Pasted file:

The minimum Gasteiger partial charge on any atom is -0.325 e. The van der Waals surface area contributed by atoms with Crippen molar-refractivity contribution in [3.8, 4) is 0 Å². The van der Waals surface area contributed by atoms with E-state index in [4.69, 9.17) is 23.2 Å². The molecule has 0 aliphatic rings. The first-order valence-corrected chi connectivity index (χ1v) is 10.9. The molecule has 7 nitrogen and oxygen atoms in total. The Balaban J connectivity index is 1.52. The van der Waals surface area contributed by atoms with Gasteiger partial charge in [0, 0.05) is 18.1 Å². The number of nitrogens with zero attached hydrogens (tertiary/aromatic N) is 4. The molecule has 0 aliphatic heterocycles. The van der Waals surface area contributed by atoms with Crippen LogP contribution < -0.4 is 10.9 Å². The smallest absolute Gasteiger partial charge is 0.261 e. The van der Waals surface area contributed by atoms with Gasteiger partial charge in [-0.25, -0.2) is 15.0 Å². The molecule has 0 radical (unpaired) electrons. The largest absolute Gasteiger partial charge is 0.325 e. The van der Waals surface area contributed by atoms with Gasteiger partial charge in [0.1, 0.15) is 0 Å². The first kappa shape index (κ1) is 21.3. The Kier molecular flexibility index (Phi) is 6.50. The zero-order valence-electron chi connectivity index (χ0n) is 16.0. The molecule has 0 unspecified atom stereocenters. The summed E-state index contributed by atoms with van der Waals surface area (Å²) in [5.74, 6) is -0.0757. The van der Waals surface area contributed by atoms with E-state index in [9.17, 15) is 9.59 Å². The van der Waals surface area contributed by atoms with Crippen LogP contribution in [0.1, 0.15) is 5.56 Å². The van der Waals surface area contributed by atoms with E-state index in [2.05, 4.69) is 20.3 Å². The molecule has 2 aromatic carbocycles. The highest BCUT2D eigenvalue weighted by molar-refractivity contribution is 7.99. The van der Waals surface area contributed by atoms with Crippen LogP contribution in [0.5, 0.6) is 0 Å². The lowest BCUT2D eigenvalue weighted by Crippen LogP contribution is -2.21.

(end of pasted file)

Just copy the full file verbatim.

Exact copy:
The minimum Gasteiger partial charge on any atom is -0.325 e. The van der Waals surface area contributed by atoms with Crippen molar-refractivity contribution in [3.8, 4) is 0 Å². The van der Waals surface area contributed by atoms with E-state index in [4.69, 9.17) is 23.2 Å². The molecule has 0 aliphatic rings. The first-order valence-corrected chi connectivity index (χ1v) is 10.9. The molecule has 7 nitrogen and oxygen atoms in total. The Balaban J connectivity index is 1.52. The van der Waals surface area contributed by atoms with Gasteiger partial charge in [0, 0.05) is 18.1 Å². The number of nitrogens with zero attached hydrogens (tertiary/aromatic N) is 4. The molecule has 0 aliphatic heterocycles. The van der Waals surface area contributed by atoms with Crippen LogP contribution < -0.4 is 10.9 Å². The smallest absolute Gasteiger partial charge is 0.261 e. The van der Waals surface area contributed by atoms with Gasteiger partial charge in [-0.25, -0.2) is 15.0 Å². The molecule has 0 radical (unpaired) electrons. The largest absolute Gasteiger partial charge is 0.325 e. The van der Waals surface area contributed by atoms with Gasteiger partial charge in [0.1, 0.15) is 0 Å². The first kappa shape index (κ1) is 21.3. The Kier molecular flexibility index (Phi) is 6.50. The zero-order valence-electron chi connectivity index (χ0n) is 16.0. The molecule has 0 unspecified atom stereocenters. The summed E-state index contributed by atoms with van der Waals surface area (Å²) in [5.74, 6) is -0.0757. The van der Waals surface area contributed by atoms with E-state index in [9.17, 15) is 9.59 Å². The van der Waals surface area contributed by atoms with Crippen LogP contribution in [0.1, 0.15) is 5.56 Å². The van der Waals surface area contributed by atoms with E-state index in [2.05, 4.69) is 20.3 Å². The molecule has 2 aromatic carbocycles. The highest BCUT2D eigenvalue weighted by molar-refractivity contribution is 7.99. The van der Waals surface area contributed by atoms with Crippen LogP contribution in [0.5, 0.6) is 0 Å². The lowest BCUT2D eigenvalue weighted by Crippen LogP contribution is -2.21.